HUAC and the Red Scare

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As World War II came to a close in 1945, the Communist Party in America was beginning to simmer away. The government was worried that a Communist takeover in America would soon begin. They believed that these far-left ideas would destroy traditional American values. The House Committee on Un-American Activities (HUAC) was founded in 1938. Its original purpose was to find Nazi and Fascist sympathizers in Hollywood. After the war was over, the committee began targeting Communists. The government believed that the Communist uprising would begin in Hollywood because of the influential power of motion pictures on the American people. Directors, writers, producers, and actors could easily insert subliminal messages into their films to sway…show more content…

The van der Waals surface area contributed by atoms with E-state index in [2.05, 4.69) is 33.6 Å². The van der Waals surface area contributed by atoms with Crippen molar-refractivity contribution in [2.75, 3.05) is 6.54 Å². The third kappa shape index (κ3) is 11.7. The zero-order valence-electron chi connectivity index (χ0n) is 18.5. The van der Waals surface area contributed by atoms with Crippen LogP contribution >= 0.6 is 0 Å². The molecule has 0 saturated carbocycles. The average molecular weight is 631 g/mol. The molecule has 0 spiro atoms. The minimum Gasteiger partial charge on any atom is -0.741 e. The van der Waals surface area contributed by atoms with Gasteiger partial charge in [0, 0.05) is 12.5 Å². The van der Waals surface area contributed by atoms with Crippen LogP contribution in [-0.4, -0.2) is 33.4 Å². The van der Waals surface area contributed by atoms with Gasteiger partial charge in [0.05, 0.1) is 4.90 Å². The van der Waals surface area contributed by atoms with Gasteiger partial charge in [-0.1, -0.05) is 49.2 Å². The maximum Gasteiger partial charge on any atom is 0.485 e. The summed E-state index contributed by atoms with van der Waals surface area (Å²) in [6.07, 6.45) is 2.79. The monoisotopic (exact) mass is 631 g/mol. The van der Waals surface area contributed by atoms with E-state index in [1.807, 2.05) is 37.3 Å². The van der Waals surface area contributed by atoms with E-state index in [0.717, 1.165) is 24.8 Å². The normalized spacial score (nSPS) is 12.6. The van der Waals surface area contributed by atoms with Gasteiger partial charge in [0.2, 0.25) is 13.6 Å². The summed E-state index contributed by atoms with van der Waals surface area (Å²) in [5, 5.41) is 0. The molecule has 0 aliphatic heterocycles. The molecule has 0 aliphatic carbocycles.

I am forced to appear here as a representative of one hundred and thirty million Americans because the illegal conduct of this Committee has linked me with every citizen. If I can be destroyed no American is safe.” He believed that Americans had the freedom of speech and that his rights should not be infringed. Lawson was also angry about the committee’s infringement of his freedom to association. Lawson stated what he thought the government was trying to do: “They’re afraid of the American people. They don’t want to muzzle me. They want to muzzle public opinion. They want to muzzle the great Voice of democracy, because they’re conspiring against the American way of life.” What Lawson didn’t realize is that he himself was technically “conspiring against the American way of life.” Communism was very much against many of America’s ideas and freedoms. It attacked almost everything that made America one of the greatest countries in the world. Lawson had the right to join the Communist party because it was not a direct threat to the country itself, but it was still very un-American. Ronald Reagan’s testimony and John Howard Lawson’s testimony can be seen as starkly different but also, startling similar as well. Reagan stated that the messages seen in films with Communist influences had been stopped by many of the producers in Hollywood. He believed that these messages should not be shown to the public, while Lawson thought otherwise. What is similar between
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